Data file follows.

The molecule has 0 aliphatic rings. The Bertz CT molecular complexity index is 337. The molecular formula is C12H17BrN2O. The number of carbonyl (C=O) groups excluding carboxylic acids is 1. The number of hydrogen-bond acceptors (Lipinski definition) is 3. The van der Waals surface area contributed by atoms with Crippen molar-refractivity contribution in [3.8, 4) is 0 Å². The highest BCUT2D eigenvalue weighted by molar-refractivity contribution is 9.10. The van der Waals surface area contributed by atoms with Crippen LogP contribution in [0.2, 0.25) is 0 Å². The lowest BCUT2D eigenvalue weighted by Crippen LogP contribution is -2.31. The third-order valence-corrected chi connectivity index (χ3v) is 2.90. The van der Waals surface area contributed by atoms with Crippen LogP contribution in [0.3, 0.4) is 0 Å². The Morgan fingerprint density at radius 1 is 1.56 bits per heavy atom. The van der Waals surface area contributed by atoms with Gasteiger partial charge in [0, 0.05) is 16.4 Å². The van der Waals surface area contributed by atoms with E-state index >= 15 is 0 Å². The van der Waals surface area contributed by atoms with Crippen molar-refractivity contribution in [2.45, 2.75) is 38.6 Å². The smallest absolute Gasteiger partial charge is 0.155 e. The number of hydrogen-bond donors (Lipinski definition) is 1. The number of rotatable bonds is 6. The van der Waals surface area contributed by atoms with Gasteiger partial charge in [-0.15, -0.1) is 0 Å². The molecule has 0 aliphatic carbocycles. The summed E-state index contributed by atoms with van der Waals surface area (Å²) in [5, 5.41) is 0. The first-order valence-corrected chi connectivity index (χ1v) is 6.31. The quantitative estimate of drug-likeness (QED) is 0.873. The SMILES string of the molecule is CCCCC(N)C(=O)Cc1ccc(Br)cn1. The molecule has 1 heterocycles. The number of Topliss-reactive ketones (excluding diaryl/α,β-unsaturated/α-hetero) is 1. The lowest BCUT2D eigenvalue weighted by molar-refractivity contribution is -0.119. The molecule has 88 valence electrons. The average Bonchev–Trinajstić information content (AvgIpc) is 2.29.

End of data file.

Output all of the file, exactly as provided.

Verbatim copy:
The molecule has 0 aliphatic rings. The Bertz CT molecular complexity index is 337. The molecular formula is C12H17BrN2O. The number of carbonyl (C=O) groups excluding carboxylic acids is 1. The number of hydrogen-bond acceptors (Lipinski definition) is 3. The van der Waals surface area contributed by atoms with Crippen molar-refractivity contribution in [3.8, 4) is 0 Å². The highest BCUT2D eigenvalue weighted by molar-refractivity contribution is 9.10. The van der Waals surface area contributed by atoms with Crippen LogP contribution in [0.2, 0.25) is 0 Å². The lowest BCUT2D eigenvalue weighted by Crippen LogP contribution is -2.31. The third-order valence-corrected chi connectivity index (χ3v) is 2.90. The van der Waals surface area contributed by atoms with Crippen LogP contribution in [0.3, 0.4) is 0 Å². The Morgan fingerprint density at radius 1 is 1.56 bits per heavy atom. The van der Waals surface area contributed by atoms with Gasteiger partial charge in [0, 0.05) is 16.4 Å². The van der Waals surface area contributed by atoms with E-state index >= 15 is 0 Å². The van der Waals surface area contributed by atoms with Crippen molar-refractivity contribution in [2.45, 2.75) is 38.6 Å². The smallest absolute Gasteiger partial charge is 0.155 e. The number of hydrogen-bond donors (Lipinski definition) is 1. The number of rotatable bonds is 6. The van der Waals surface area contributed by atoms with Gasteiger partial charge in [-0.15, -0.1) is 0 Å². The molecule has 0 aliphatic carbocycles. The summed E-state index contributed by atoms with van der Waals surface area (Å²) in [5, 5.41) is 0. The first-order valence-corrected chi connectivity index (χ1v) is 6.31. The quantitative estimate of drug-likeness (QED) is 0.873. The SMILES string of the molecule is CCCCC(N)C(=O)Cc1ccc(Br)cn1. The molecule has 1 heterocycles. The number of Topliss-reactive ketones (excluding diaryl/α,β-unsaturated/α-hetero) is 1. The lowest BCUT2D eigenvalue weighted by molar-refractivity contribution is -0.119. The molecule has 88 valence electrons. The average Bonchev–Trinajstić information content (AvgIpc) is 2.29.